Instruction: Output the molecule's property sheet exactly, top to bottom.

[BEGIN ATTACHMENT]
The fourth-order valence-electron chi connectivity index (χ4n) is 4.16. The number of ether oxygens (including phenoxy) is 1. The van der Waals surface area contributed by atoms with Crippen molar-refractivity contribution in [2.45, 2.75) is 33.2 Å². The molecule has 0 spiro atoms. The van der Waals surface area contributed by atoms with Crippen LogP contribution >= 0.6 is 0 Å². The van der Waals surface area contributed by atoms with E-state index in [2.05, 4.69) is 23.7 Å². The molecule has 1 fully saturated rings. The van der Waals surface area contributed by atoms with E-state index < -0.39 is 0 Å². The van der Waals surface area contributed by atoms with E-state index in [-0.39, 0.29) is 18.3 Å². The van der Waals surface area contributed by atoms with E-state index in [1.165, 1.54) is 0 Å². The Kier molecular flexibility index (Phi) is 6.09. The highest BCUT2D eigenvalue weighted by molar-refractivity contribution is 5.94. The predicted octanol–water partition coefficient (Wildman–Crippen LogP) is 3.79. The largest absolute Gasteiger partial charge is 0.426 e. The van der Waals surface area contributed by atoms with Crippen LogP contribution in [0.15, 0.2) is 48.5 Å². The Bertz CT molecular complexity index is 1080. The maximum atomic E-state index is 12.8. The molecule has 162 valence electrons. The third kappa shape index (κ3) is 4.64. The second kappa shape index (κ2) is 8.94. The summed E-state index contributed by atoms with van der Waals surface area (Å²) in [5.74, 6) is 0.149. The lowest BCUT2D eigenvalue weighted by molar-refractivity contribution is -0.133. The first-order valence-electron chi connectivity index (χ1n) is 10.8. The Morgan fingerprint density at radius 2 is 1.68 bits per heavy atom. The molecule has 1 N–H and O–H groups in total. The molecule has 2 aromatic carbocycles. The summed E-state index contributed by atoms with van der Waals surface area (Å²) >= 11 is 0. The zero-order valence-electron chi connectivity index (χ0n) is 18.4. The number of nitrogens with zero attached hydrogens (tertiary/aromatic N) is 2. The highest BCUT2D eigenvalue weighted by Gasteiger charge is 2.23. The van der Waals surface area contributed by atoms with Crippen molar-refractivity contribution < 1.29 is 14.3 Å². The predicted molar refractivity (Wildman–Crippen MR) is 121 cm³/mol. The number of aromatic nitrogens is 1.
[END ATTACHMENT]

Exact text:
The fourth-order valence-electron chi connectivity index (χ4n) is 4.16. The number of ether oxygens (including phenoxy) is 1. The van der Waals surface area contributed by atoms with Crippen molar-refractivity contribution in [2.45, 2.75) is 33.2 Å². The molecule has 0 spiro atoms. The van der Waals surface area contributed by atoms with Crippen LogP contribution >= 0.6 is 0 Å². The van der Waals surface area contributed by atoms with E-state index in [2.05, 4.69) is 23.7 Å². The molecule has 1 fully saturated rings. The van der Waals surface area contributed by atoms with E-state index < -0.39 is 0 Å². The van der Waals surface area contributed by atoms with E-state index in [-0.39, 0.29) is 18.3 Å². The van der Waals surface area contributed by atoms with E-state index in [1.165, 1.54) is 0 Å². The Kier molecular flexibility index (Phi) is 6.09. The highest BCUT2D eigenvalue weighted by molar-refractivity contribution is 5.94. The predicted octanol–water partition coefficient (Wildman–Crippen LogP) is 3.79. The largest absolute Gasteiger partial charge is 0.426 e. The van der Waals surface area contributed by atoms with Crippen LogP contribution in [0.15, 0.2) is 48.5 Å². The Bertz CT molecular complexity index is 1080. The maximum atomic E-state index is 12.8. The molecule has 162 valence electrons. The third kappa shape index (κ3) is 4.64. The second kappa shape index (κ2) is 8.94. The summed E-state index contributed by atoms with van der Waals surface area (Å²) in [5.74, 6) is 0.149. The lowest BCUT2D eigenvalue weighted by molar-refractivity contribution is -0.133. The first-order valence-electron chi connectivity index (χ1n) is 10.8. The Morgan fingerprint density at radius 2 is 1.68 bits per heavy atom. The molecule has 1 N–H and O–H groups in total. The molecule has 2 aromatic carbocycles. The summed E-state index contributed by atoms with van der Waals surface area (Å²) >= 11 is 0. The zero-order valence-electron chi connectivity index (χ0n) is 18.4. The number of nitrogens with zero attached hydrogens (tertiary/aromatic N) is 2. The highest BCUT2D eigenvalue weighted by Gasteiger charge is 2.23. The van der Waals surface area contributed by atoms with Crippen molar-refractivity contribution < 1.29 is 14.3 Å². The predicted molar refractivity (Wildman–Crippen MR) is 121 cm³/mol. The number of aromatic nitrogens is 1.